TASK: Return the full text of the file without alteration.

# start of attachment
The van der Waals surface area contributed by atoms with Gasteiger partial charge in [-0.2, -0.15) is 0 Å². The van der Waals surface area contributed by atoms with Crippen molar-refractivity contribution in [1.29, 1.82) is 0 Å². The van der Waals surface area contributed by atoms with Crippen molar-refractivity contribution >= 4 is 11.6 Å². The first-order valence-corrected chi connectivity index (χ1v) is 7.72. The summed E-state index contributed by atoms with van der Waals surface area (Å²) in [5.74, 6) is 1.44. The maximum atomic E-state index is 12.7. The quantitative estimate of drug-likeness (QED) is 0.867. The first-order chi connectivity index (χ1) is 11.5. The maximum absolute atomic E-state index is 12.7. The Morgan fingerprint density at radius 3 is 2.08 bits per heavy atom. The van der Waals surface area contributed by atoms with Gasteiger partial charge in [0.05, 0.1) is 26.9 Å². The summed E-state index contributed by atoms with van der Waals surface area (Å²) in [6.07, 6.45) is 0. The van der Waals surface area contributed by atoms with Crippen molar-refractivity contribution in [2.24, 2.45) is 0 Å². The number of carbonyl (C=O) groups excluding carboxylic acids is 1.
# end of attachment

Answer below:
The van der Waals surface area contributed by atoms with Gasteiger partial charge in [-0.2, -0.15) is 0 Å². The van der Waals surface area contributed by atoms with Crippen molar-refractivity contribution in [1.29, 1.82) is 0 Å². The van der Waals surface area contributed by atoms with Crippen molar-refractivity contribution >= 4 is 11.6 Å². The first-order valence-corrected chi connectivity index (χ1v) is 7.72. The summed E-state index contributed by atoms with van der Waals surface area (Å²) in [5.74, 6) is 1.44. The maximum atomic E-state index is 12.7. The quantitative estimate of drug-likeness (QED) is 0.867. The first-order chi connectivity index (χ1) is 11.5. The maximum absolute atomic E-state index is 12.7. The Morgan fingerprint density at radius 3 is 2.08 bits per heavy atom. The van der Waals surface area contributed by atoms with Gasteiger partial charge in [0.05, 0.1) is 26.9 Å². The summed E-state index contributed by atoms with van der Waals surface area (Å²) in [6.07, 6.45) is 0. The van der Waals surface area contributed by atoms with Crippen molar-refractivity contribution in [2.24, 2.45) is 0 Å². The number of carbonyl (C=O) groups excluding carboxylic acids is 1.